Magpies escape with point
Newcastle held on with ten men for a 1-1 draw at Manchester United after coming from behind with the help of a controversial penalty.
Last Updated: 26/11/11 5:41pm
Newcastle held on with ten men for a 1-1 draw against Manchester United after coming from behind at Old Trafford with the help of a controversial penalty.
The Magpies may have lost at the Etihad Stadium last weekend but they demonstrated on their return to Manchester the qualities that have helped them make such a strong start to the season, as Sir Alex Ferguson's men were frustrated in a goalless first half.
Ryan Giggs came close to breaking the deadlock with a clever flick that was brilliantly saved by Tim Krul, but it was by no means one-way traffic as Newcastle threatened sporadically themselves.
The real drama arrived after the interval, with Manchester United taking the lead on 49 minutes when Steven Taylor's attempted clearance ricocheted off Javier Hernandez and trickled back over the line.
While Newcastle may have considered themselves unfortunate to fall behind in such fashion, a remarkable decision from the match officials gave them a lifeline just after the hour mark.
Referee Mike Jones appeared to signal for a corner after what looked like a good tackle by Rio Ferdinand on Hatem Ben Arfa in the area, but after receiving advice from his assistant a penalty was awarded instead.
Demba Ba stepped up to slot home the spot-kick and set up a gripping finale, which turned into a Manchester United onslaught after Jonas Gutierrez's sending-off for a second bookable offence.
Krul pulled off a couple more magnificent saves, Ashley Young hit the post, Danny Simpson cleared the ball off the line and Hernandez had a goal disallowed as Newcastle somehow clung on to dent Manchester United's title hopes.
The result means Manchester City can go seven points clear if they win at Liverpool on Sunday.
When he replaced Chris Hughton as Newcastle boss midway through last season, Alan Pardew could not have received a more unenthusiastic welcome on Tyneside.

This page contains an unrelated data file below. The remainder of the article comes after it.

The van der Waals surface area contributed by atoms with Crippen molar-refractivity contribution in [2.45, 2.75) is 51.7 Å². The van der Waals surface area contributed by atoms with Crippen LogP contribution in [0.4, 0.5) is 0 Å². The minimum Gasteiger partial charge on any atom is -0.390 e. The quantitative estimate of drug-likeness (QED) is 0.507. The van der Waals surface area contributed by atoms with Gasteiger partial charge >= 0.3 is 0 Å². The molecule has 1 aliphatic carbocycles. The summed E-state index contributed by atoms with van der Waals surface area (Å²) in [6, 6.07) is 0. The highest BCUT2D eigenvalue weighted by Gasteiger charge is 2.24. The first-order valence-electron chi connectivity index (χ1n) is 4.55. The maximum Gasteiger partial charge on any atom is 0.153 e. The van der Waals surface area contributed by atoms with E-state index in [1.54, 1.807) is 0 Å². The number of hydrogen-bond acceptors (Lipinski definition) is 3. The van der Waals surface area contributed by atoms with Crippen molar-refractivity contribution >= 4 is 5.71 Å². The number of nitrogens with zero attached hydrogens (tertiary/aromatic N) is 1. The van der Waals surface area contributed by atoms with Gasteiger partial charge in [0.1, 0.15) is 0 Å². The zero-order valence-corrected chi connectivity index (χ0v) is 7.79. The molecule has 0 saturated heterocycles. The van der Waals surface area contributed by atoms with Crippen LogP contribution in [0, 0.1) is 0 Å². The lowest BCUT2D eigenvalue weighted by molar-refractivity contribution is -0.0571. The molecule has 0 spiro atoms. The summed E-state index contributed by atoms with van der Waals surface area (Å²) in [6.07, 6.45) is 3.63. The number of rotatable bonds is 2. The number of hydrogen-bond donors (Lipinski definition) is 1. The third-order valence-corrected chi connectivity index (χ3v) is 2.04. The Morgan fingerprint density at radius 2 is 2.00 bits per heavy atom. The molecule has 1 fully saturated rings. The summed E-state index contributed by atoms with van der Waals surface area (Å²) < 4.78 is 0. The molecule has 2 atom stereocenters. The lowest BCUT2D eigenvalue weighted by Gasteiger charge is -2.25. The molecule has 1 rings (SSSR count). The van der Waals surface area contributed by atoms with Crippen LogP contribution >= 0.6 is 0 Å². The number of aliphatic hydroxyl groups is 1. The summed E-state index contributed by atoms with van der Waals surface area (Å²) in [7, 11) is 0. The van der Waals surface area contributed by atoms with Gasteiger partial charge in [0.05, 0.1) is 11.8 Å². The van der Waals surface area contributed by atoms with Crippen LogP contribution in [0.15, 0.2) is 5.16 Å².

Sir Alex Ferguson felt Newcastle's 12th managerial appointment since the departure of his old friend Sir Bobby Robson might have been a smart move. And so it has proved.
Unbeaten until last week's trip to Manchester City, the Magpies have soared with an easy-on-the-eye approach that has even brought the best out of former United winger Gabriel Obertan.
The Frenchman was rarely effective on this ground wearing red. Here, he tormented and teased fellow countryman Patrice Evra, twice nipping past him despite having virtually no room to work with.
On the first occasion, the visitors should have gone in front. Instead, Ryan Taylor got his six-yard volley all wrong and completely missed his kick.
Ba also had a decent chance, striding on to Ben Arfa's astute chip but failing to get sufficient power to his first-time volley to threaten David de Gea.
It was enough to keep the visitors' hopes of registering their first Old Trafford win since 1972 alive, even if their hosts had the best opportunity.
Fabio supplied it. The young full-back curled over a glorious cross which Giggs touched towards the corner.
However, instead of extending a sequence that has seen the veteran Welshman score in every Premier League campaign so far, Krul stretched out and pushed the ball away, just as Hernandez was closing in.
Hernandez was the most dangerous member of a United attack that had been bolstered by the return of Wayne Rooney.
The Mexican also had a shot saved by Krul and drove another effort over, with Nani also off target with a curling strike from the corner of the penalty area.
When Newcastle were last level at the break at Old Trafford, they went on to lose by six and they could have conceded four within 10 minutes of the restart this time around.
Fabio flashed a shot wide after pushing the ball through Ryan Taylor's legs, Rooney's header sailed over and Young skimmed a shot wide from Evra's cross.
It was just as well for United that they had profited from some bad luck on Steven Taylor's part as he stuck out a leg to turn away a Rooney piledriver.
With Krul out of the game, having dived to save, Taylor succeeded only in hitting Hernandez, who knew nothing about it as the ball bobbled into an empty net.
As Newcastle were getting swept off their feet, it seemed they were destined for another defeat until they benefited from a massive slice of good fortune thanks to a staggering intervention from the far-side linesman.
When Ferdinand slid in on Ben Arfa, he conceded what he, and referee Jones, thought was a corner.
The linesman, John Flynn, had other ideas and immediately signalled for a penalty.
Ferdinand could not believe it, and TV replays showed why as he clearly played the ball.
As the arguments raged, Ba kept his cool and sent De Gea the wrong way.
United's players were clearly unhappy though, with Ferdinand, Rooney and Evra all making their feelings known as Newcastle celebrated their equaliser.
It was the moment that lit the blue touchpaper, with tackles flying in and every decision being contested as United raged at the injustice.
Gutierrez pushed his luck too far when he slid through the back of Nani. Having already been booked, the red card was virtually automatic.
From the free-kick, Krul brilliantly denied Nemanja Vidic as he turned away the Serbian's powerful header before denying Evra in equally acrobatic fashion.
Simpson then magnificently turned away Hernandez's goalbound header before United's final hope was extinguished thanks to an offside flag.
|Manchester United||Team Statistics||Newcastle United|
|0||1st Half Goals||0|
|7||Shots on Target||5|
|12||Shots off Target||1|